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Pillars of the Earth – Ken Follet

So much homework

Image result for pillars of the earth

When I finished reading the Century Trilogy, it took me back to those school days and the 20 marks questions we had to mug up for on the ‘Causes, Course and Results’ of the World Wars. As much as a bore it was back then, the world wars never cease to fascinate me now. I enjoyed the Wikiclicking that I did after I finished those books.

The Pillars of the Earth again took me back to Sister Leema’s history classes where we had to mug up pages of Kings and their tiffs with The Papacy (Oh, how I loved the word papacy). And Charlemagne who’s name she pronounced exactly as it was written and we snobs laughed. And these lines from Ms Judy’s English classes, something that stayed with me all these years. (Yes, Wolf Hall is still in my half-read list, I know)

Had I but served my God with half the zeal
I served my king, he would not in mine age
Have left me naked to mine enemies

While the book isn’t exactly about any of these, it just made me Wikiclick through pages and pages of history from the twelfth century, learning about the hierarchy in the church, the dirty politics among the men of god and their overbearing, stifling presence over the State. Interesting how history seems to have now come full circle after all these centuries and the line between the governments and religion is slowly blurring again, but in a part of the world far, far away from England.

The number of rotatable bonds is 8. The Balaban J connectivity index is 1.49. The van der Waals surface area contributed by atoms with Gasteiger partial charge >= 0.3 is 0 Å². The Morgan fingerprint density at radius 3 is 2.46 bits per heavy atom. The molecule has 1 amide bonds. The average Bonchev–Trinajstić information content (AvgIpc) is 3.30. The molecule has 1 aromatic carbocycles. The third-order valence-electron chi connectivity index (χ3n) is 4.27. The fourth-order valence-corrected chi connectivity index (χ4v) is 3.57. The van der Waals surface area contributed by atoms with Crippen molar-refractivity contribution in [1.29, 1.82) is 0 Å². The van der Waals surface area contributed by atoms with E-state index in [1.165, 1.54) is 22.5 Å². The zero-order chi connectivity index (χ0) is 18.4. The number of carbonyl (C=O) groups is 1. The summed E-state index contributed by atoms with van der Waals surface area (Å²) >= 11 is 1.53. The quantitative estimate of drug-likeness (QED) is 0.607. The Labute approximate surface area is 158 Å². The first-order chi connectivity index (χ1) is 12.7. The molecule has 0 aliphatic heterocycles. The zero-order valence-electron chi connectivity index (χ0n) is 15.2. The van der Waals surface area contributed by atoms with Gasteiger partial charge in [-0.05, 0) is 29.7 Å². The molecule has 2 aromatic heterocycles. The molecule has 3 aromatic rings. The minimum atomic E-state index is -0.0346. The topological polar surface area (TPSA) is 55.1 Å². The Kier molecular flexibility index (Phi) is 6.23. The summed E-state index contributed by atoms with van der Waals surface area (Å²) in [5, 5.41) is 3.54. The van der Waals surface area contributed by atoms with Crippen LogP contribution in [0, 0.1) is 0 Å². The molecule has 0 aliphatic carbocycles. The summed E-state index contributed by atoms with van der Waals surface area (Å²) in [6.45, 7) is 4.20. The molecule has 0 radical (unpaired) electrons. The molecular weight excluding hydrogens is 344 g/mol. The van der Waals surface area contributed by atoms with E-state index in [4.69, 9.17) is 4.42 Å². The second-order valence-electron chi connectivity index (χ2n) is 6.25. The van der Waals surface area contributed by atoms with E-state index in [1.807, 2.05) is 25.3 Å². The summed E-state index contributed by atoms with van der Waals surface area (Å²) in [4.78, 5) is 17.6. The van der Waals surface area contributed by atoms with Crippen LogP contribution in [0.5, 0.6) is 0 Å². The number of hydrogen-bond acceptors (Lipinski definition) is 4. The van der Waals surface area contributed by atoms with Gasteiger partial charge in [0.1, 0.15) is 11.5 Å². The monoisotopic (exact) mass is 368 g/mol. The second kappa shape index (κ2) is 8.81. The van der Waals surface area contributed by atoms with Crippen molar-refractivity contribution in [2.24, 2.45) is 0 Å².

Little does Aleina know, that when she rejects her oaf of a suitor William Hameleigh, she has set off a chain of events that will affect the lives of thousands of people across the country, even across the continent, over the next several decades.

Tom the builder’s dream of building a cathedral someday becomes reality when he meets an idealistic monk , Prior Philip of Kingsbridge  who shares the same dream. Over the next several years, this dream cathedral will rise and fall and then rise again, fighting against all odds, battling enemies both known and unknown.

There is a saying that if there’s a devil residing in the roof of a house, there is a devil residing in each tile of a monastery. The politics between the men of God is fascinating. The very human emotions that they force themselves to control, surface over and over again, showing its ugly head in shocking ways. The book is full of strong women, be it Aliena who carries her entitled brother on her shoulders throughout her life or Ellen the ex-novice from a convent, the woman who lived in sin, the witch who’s curses come true. Or even the Regan Hameleigh, the grotesque, who is the real force behind her villainous son William.

Tom the Builder is boringly uncharacteristic and Prior Philip is frustratingly good. Father Sam in Kadal had shades of him. Jack is that hero who is a tad bit too heroic, his travels across Europe and his encounters with the exotic middle eastern  family seemed a bit too contrived. And then there are wimpy men like Richard who lives off his sister all his life while waiting for his earldom to be restored to him. Even the king is a weak man, fickle and clueless. The strongest male character was Waleran, the ambitious bishop, the man of god who thinks he can control the little universe under him like he is god himself.